How do you start a post when you come across a very unusual pièce unique that perhaps only the watchmaker and seller knew about until it made its way to its current home, and whose ‘base model’, as it were, doesn’t even feature on the maker’s website? A watch whose birth and life seems to have somehow managed to stay below the usual horological radar for nine years?
As the title indicates, the subject of today’s post is a watch that features both jumping seconds and tourbillon complications, although looking at the dial side, there is absolutely no hint of what makes this watch of particular interest and note. This is a combination that you will not find listed in the collections on the Habring² website, and barring knowing one (or both) of the owners of the two known extant versions, it is also a watch that you are unlikely to casually come across. This watch, when it arrived at its owner, was NOS (new old stock) and genuinely mint.
The first of the two complications that are at the heart of this watch are something for which Maria and Richard Habring are known, having launched their first ‘Jumping Second’ watch in 2005, a year and a half after their debut Time Only watch. Based on the Chézard Calibre 116, it featured both jumping central seconds and hacking seconds. This was subsequently replaced with their in-house Calibre A07. In 2013, the Habring² Jumping Seconds Calibres A07 and A07M became the A09S and A09MS, with new finishing, mainplates and bridges, and its variants (e.g. A09SD, A09SG, A09SU, A09SW, A09SK, and A09ST) all based on the ETA 7750.
However, what was of note was that these movements were designed to be modular, allowing for the addition of date, power reserve, second time zone, moon phase, calendar and even a rear view tourbillon now being available, including via a retrofit of a tourbillon on the back of a watch.
This brief jumping second history is mentioned by way of information about chronology and context as much as history. Today’s watch was made in 2008, and there has only been one similar piece made subsequent to it, most likely in 2009. It has a completely different dial, making each a pièce unique.
So now we come to the tourbillon feature, which has come in two forms at Habring².
Their more well known tourbillon, a piece unique version of which you can find at their Australian authorised dealer Define Watches’ website, is the Tourbillon 3D. Featuring an in-house flying tourbillon built by Richard Habring that is based on a ETA/ Unitas 6498-1 movement, it has an anti-magnetic copper beryllium flying tourbillon carriage (using a micro ball bearing).
It is the more recognisable version; with its placement (also traditionally) on the front, and the clue of the ‘3D’ name, the focus is on enjoying the flying tourbillon as part of the ‘living movement’. On the back, as you can see at the Define link, you can see its integration into the base movement.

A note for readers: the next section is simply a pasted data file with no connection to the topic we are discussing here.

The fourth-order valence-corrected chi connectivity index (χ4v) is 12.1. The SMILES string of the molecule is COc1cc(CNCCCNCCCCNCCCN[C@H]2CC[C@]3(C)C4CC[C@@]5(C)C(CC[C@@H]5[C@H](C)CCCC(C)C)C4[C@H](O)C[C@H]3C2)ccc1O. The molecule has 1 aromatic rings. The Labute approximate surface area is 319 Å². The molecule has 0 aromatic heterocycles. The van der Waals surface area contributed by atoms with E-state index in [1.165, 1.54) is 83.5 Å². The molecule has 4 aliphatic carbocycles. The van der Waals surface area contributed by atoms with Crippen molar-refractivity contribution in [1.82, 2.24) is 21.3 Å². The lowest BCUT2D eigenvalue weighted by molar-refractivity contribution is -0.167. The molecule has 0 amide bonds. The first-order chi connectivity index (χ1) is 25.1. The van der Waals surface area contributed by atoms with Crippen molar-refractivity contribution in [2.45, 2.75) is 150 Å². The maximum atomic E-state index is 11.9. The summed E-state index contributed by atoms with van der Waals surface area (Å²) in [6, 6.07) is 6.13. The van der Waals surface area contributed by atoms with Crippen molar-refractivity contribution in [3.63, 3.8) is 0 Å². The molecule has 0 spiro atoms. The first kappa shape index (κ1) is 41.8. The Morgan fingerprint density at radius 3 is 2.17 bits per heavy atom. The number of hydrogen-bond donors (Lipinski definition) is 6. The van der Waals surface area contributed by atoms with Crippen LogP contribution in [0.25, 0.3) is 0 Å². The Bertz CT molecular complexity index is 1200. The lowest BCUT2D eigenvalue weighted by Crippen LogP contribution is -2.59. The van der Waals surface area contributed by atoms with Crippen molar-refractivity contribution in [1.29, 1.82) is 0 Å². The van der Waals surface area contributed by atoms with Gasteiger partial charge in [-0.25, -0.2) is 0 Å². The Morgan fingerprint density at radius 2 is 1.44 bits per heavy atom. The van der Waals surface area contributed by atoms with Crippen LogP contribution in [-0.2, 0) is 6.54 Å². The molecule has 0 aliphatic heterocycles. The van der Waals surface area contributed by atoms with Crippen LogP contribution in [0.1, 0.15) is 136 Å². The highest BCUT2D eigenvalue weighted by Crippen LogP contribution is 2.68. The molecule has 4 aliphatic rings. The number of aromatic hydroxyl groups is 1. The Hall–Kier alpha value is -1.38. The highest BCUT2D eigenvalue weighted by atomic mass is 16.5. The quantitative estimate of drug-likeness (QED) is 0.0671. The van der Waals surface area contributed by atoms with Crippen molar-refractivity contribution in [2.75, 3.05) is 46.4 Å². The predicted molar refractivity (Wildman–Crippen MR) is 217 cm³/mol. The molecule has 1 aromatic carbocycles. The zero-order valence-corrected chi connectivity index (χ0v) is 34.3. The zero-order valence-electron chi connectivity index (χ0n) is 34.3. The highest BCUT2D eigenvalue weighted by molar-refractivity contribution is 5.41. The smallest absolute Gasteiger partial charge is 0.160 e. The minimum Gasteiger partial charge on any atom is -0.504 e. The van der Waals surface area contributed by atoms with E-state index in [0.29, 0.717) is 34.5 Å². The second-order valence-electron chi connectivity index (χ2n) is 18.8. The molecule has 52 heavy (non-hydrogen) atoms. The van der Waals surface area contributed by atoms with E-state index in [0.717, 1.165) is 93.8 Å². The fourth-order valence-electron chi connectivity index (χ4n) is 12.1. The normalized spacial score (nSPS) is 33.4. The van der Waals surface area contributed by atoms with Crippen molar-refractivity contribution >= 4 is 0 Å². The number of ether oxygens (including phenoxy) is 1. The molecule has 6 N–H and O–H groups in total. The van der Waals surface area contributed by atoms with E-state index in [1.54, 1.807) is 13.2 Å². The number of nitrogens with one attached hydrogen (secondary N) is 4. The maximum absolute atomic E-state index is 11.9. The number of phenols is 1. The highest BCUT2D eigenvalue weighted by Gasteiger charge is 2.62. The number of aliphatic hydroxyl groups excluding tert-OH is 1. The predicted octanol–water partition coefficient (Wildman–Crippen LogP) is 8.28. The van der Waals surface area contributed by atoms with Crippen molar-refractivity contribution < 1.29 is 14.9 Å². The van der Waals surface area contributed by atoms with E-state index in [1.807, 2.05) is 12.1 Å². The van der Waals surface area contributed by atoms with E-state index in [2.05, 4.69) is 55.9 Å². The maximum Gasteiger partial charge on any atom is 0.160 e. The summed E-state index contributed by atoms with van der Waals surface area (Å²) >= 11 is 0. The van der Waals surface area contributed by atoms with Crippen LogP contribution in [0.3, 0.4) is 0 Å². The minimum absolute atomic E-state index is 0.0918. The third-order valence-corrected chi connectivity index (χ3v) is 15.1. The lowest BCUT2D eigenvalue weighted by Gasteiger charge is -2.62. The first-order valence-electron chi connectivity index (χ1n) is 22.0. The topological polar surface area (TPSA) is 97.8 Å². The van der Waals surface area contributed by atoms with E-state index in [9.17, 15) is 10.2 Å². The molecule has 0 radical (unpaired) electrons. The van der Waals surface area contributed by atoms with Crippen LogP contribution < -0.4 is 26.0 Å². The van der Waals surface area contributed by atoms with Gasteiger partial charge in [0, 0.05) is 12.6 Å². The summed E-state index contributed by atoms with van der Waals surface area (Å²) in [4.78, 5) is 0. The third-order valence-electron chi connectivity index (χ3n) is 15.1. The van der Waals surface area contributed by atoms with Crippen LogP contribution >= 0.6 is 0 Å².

The second form of tourbillon coming from Richard and Maria is a more sleek modern one, and it is that which is present in today’s watch. In looking at the A07MT movement and tourbillon on the back of this watch, it could be argued that this is the more ‘quintessentially Habring²’ of the two – the (not flying) tourbillon is more pared back, and the focus is on a clean clear representation of the same.
In fact, it is this very aesthetic and structure that caused a couple of people who have seen this watch (without having prior knowledge of what they were about to see) to do a double take when they saw the back. It was not just about the exceptional combination of a jumping seconds and a tourbillon, but also the placement and nature of the tourbillon itself, with its straight-line escapement and integration into the movement, that lead to a universal second glance to check what they were seeing.
Many (maybe most) people like their tourbillon to be a visual highlight of the watch, something that they see immediately and enjoy when they glance at their wrist. However, there is a part of the watch loving public that likes to keep it as a private hidden pleasure. This piece unique achieves this not just by the tourbillon’s placement, but also by the addition of the jumping seconds, which almost helps ‘hide’ the other complication by means of a technical distraction.
A pièce unique watch that is specifically ordered is a particular type of enjoyment, involving not just the creation of something that meets the needs and desires of its owner, but also the intimacy of being actively involved with a watch’s maker(s) in the birth of your timepiece. The random discovery of an undocumented (except by its maker) piece unique for sale is a different type of thrill, the thrill of discovery as well as that of owning something that genuinely can be called ‘unique’. Add to this that the ‘find’ is technically interesting, and you come up with a dream day for the owner of this watch.